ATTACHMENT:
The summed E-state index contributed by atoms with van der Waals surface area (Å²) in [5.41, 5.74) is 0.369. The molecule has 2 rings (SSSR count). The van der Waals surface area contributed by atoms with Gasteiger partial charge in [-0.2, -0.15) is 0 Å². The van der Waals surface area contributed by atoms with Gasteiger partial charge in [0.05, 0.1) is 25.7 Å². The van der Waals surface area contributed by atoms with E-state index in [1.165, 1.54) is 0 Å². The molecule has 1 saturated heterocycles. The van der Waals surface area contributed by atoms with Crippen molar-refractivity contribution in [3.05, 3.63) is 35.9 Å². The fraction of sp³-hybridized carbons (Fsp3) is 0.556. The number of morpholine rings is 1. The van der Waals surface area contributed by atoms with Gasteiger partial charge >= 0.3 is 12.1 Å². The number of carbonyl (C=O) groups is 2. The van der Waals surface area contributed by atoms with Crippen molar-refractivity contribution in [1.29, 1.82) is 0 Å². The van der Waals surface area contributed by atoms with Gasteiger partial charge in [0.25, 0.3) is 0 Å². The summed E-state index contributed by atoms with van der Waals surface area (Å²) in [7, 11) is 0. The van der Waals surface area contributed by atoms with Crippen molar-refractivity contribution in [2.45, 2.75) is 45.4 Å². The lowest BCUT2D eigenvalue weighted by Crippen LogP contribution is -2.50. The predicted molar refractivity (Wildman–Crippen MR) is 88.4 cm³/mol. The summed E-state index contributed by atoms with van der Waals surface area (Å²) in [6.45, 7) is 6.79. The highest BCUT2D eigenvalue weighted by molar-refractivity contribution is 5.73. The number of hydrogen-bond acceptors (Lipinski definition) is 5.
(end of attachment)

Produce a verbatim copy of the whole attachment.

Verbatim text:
The summed E-state index contributed by atoms with van der Waals surface area (Å²) in [5.41, 5.74) is 0.369. The molecule has 2 rings (SSSR count). The van der Waals surface area contributed by atoms with Gasteiger partial charge in [-0.2, -0.15) is 0 Å². The van der Waals surface area contributed by atoms with Gasteiger partial charge in [0.05, 0.1) is 25.7 Å². The van der Waals surface area contributed by atoms with E-state index in [1.165, 1.54) is 0 Å². The molecule has 1 saturated heterocycles. The van der Waals surface area contributed by atoms with Crippen molar-refractivity contribution in [3.05, 3.63) is 35.9 Å². The fraction of sp³-hybridized carbons (Fsp3) is 0.556. The number of morpholine rings is 1. The van der Waals surface area contributed by atoms with Gasteiger partial charge >= 0.3 is 12.1 Å². The number of carbonyl (C=O) groups is 2. The van der Waals surface area contributed by atoms with Crippen molar-refractivity contribution in [1.29, 1.82) is 0 Å². The van der Waals surface area contributed by atoms with Gasteiger partial charge in [0.25, 0.3) is 0 Å². The summed E-state index contributed by atoms with van der Waals surface area (Å²) in [7, 11) is 0. The van der Waals surface area contributed by atoms with Crippen molar-refractivity contribution in [2.45, 2.75) is 45.4 Å². The lowest BCUT2D eigenvalue weighted by Crippen LogP contribution is -2.50. The predicted molar refractivity (Wildman–Crippen MR) is 88.4 cm³/mol. The summed E-state index contributed by atoms with van der Waals surface area (Å²) in [6.45, 7) is 6.79. The highest BCUT2D eigenvalue weighted by molar-refractivity contribution is 5.73. The number of hydrogen-bond acceptors (Lipinski definition) is 5.